Approval from Holy Father last step needed for sainthood


blessed_marianne_copeBy Connie Berry
Sun editor

In the oft-locally repeated words of Pope John Paul II, it looks like “We will have a Saint for Syracuse.”

The Sisters of St. Francis of the Neumann Communities revealed in an announcement made Dec. 6, the Vatican’s Congregation for the Causes for Saints confirmed the medical and theological decisions regarding the second miracle necessary for the canonization of Bl. Mother Marianne Cope. All that is necessary now is the Holy Father’s approval and a date to be set for the canonization.

The news came at a painful time for the sisters as the cause director for the past 37 years, Sister Mary Laurence Hanley, OSF, died just days before the decision from the Vatican. She was a Sister of St. Francis for 67 years. Sister Mary Laurence’s life’s work was Mother Marianne’s cause for sainthood. As a young girl she had read a biography of Mother Marianne and it was what led her to a vocation as a woman religious in the tradition of St. Francis.

Sister Patricia Burkard, OSF, current general minister of the Sisters of St. Francis of the Neumann Communities, said the sisters were thrilled with the news from the Vatican.

“Some sisters went directly to the chapel to pray,” she explained. “It was bittersweet because of the passing of our Sister Mary Laurence on Dec. 2.”

Now, with the possibility of sainthood becoming a closer reality, Sister Patricia said, “This allows us to share her with the world.”

Barbara Koob, born in Germany on Jan. 23, 1838, would move to Utica as a child with her family and then join the young Franciscan community in Syracuse in 1862 where she would become known first as Sister Mary Anna Cope. She would soon after be referred to as Sister Marianna and then finally Sister Marianne. She was the second mother provincial of the Franciscan community at Syracuse. They had only recently formed from the Franciscan Sisters from Philadelphia.

It was a written invitation from missionary Father Leonor Fouesnel which first intrigued Mother Marianne. The priest had been assigned the task of finding sisters to work at the hospitals in Hawaii. He wouldn’t tell her until later about the poor people suffering from leprosy, or Hansen’s disease there. The priest sent the letter to 50 religious communities in the U.S. and Canada. Only Mother Marianne’s response gave him hope.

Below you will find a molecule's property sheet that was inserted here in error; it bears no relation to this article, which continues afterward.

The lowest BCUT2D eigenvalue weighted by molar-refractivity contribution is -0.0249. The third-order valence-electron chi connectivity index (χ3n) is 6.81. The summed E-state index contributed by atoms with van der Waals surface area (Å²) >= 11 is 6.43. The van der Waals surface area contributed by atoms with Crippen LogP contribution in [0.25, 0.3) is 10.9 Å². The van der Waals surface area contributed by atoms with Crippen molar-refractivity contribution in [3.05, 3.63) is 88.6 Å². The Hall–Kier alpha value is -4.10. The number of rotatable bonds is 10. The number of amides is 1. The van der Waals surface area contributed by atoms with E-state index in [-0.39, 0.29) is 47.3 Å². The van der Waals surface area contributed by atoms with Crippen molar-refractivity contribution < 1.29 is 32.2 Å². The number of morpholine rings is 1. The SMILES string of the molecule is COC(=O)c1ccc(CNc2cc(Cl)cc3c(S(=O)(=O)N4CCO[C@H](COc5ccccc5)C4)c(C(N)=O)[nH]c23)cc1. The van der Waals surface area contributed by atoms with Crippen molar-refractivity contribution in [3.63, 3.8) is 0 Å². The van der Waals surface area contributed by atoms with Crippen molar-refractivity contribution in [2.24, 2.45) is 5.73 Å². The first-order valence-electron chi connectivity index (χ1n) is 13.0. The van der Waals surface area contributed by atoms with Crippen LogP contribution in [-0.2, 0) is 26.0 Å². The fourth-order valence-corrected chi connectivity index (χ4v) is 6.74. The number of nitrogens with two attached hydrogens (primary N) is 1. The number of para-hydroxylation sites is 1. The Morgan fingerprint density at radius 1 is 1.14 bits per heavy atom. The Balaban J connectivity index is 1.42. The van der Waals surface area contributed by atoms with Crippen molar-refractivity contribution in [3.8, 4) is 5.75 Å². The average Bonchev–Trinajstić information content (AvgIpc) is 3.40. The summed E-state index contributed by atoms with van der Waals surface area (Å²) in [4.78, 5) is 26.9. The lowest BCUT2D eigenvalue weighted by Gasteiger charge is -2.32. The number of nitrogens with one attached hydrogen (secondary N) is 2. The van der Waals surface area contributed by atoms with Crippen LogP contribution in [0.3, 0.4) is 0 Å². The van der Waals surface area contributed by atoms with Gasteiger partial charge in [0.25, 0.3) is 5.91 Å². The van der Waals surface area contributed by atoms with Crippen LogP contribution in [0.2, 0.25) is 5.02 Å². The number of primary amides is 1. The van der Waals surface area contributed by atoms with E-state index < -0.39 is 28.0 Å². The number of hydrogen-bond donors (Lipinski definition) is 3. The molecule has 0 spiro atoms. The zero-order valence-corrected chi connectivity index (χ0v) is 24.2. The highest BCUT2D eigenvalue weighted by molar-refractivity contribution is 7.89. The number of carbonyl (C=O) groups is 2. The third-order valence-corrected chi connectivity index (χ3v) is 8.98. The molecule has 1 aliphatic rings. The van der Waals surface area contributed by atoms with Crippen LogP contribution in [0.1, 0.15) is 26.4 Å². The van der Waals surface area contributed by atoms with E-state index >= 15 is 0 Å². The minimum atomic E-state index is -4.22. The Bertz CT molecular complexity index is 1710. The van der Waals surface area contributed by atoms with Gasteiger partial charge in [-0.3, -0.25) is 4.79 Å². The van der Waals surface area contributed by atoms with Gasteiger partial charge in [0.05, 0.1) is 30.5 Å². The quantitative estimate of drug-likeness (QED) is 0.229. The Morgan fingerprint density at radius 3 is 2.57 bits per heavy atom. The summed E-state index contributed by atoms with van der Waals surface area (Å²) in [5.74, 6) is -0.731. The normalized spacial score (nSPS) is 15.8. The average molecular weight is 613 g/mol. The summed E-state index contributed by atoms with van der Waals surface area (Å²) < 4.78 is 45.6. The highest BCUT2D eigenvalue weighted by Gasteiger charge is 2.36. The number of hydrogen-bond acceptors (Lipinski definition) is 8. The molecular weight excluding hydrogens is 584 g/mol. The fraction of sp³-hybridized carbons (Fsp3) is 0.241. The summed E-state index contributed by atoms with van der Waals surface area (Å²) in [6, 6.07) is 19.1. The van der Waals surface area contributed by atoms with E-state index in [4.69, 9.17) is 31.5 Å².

Mother Marianne and six sisters chosen from volunteers at the St. Anthony Motherhouse and St. Joseph’s Hospital set off for Hawaii in 1883. It was a long, difficult journey to make in those days. But Mother Marianne had already helped found two hospitals, St. Elizabeth’s in Utica and St. Joseph’s in Syracuse. Her skill as an administrator and her proven leadership after 17 years in the community likely served her well as she began her new ministry. She would spend the rest of her life caring for the suffering people, young and old, with Hansen’s disease in Kalaupapa, Molokai.

Mother Marianne’s compassion and dedication amid all the obstacles she faced serves as a model to her community, Sister Patricia explained. “It was very primitive there,” Sister Patricia said. “It was her intention to come back, to take the other sisters there to get settled and then return. She ended up staying. She returned when we brought her back in 2005. This is a joy for us. She is a model of virtue and holiness.”

Retired Bishop James Moynihan was in office when the first miracle was authenticated leading to Mother Marianne’s beatification. It was during one of his ad limina visits to Rome that Bishop Moynihan first brought up Mother Marianne’s cause to Pope John Paul II over a luncheon with other New York bishops.

“I explained to him everything she did in Molokai, and that she had founded hospitals and so on,” Bishop Moynihan recalled. “He was very interested. He said that her work with the lepers must have been similar to those who work with AIDS. As we were leaving the luncheon, and I was walking right ahead of him, he tapped me on the shoulder and said, ‘We will have a Saint for Syracuse.’”

Bishop Moynihan also noted how Mother Marianne gave up everything to serve “the least of the least.”

“She had everything here. She was the provincial of her order. She had founded those hospitals, and yet she gave it all up. Just like the Apostles who dropped their nets and followed Jesus,” Bishop Moynihan said.

It was the miracle recovery of then 14-year-old Kate Mahoney that served as the first miracle attributed to Mother Marianne. Mahoney is in her early 30s now and said Mother Marianne has always been a “saint” to her.

“I always pray to Mother Marianne. She’s my person. I guess she’s my go-to person,” Mahoney explained. “I grew up in a very open, spiritually-aware Catholic family. Since I was an infant, religion, spirituality and prayer have been part of my life.”

She considers Mother Marianne a remarkable, incredible woman and said, “Sister Mary Laurence would kill me for this, but there are some things so similar between her and Mother Marianne. We could learn a lesson in perseverance and patience from them. There is a powerful sense of faith in both of them. Sister Mary Laurence did all that work on the cause, 18 hours a day, seven days a week, without ever meeting Mother Marianne, and Mother Marianne answered a letter on faith. Society needs tangible things and there is nothing tangible about the path either of those women took.”

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